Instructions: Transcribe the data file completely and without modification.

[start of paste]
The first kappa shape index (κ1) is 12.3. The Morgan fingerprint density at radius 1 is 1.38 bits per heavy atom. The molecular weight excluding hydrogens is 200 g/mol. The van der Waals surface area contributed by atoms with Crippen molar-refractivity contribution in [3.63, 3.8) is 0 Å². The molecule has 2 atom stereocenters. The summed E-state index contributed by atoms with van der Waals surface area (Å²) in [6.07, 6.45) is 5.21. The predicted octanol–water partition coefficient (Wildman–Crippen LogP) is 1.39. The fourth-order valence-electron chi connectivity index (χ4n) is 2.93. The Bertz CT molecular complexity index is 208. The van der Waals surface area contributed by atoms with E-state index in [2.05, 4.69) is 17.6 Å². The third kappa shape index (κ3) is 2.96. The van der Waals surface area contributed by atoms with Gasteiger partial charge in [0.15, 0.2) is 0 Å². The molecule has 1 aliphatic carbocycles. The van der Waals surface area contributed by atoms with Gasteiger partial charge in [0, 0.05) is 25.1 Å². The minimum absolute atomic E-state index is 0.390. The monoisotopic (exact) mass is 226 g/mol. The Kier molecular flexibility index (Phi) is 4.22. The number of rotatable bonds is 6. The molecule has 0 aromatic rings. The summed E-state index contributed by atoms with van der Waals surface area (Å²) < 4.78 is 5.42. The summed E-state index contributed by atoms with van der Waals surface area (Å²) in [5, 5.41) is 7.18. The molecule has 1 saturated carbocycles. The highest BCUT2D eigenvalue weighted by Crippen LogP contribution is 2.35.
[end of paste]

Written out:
The first kappa shape index (κ1) is 12.3. The Morgan fingerprint density at radius 1 is 1.38 bits per heavy atom. The molecular weight excluding hydrogens is 200 g/mol. The van der Waals surface area contributed by atoms with Crippen molar-refractivity contribution in [3.63, 3.8) is 0 Å². The molecule has 2 atom stereocenters. The summed E-state index contributed by atoms with van der Waals surface area (Å²) in [6.07, 6.45) is 5.21. The predicted octanol–water partition coefficient (Wildman–Crippen LogP) is 1.39. The fourth-order valence-electron chi connectivity index (χ4n) is 2.93. The Bertz CT molecular complexity index is 208. The van der Waals surface area contributed by atoms with E-state index in [2.05, 4.69) is 17.6 Å². The third kappa shape index (κ3) is 2.96. The van der Waals surface area contributed by atoms with Gasteiger partial charge in [0.15, 0.2) is 0 Å². The molecule has 1 aliphatic carbocycles. The van der Waals surface area contributed by atoms with Gasteiger partial charge in [0, 0.05) is 25.1 Å². The minimum absolute atomic E-state index is 0.390. The monoisotopic (exact) mass is 226 g/mol. The Kier molecular flexibility index (Phi) is 4.22. The number of rotatable bonds is 6. The molecule has 0 aromatic rings. The summed E-state index contributed by atoms with van der Waals surface area (Å²) < 4.78 is 5.42. The summed E-state index contributed by atoms with van der Waals surface area (Å²) in [5, 5.41) is 7.18. The molecule has 1 saturated carbocycles. The highest BCUT2D eigenvalue weighted by Crippen LogP contribution is 2.35.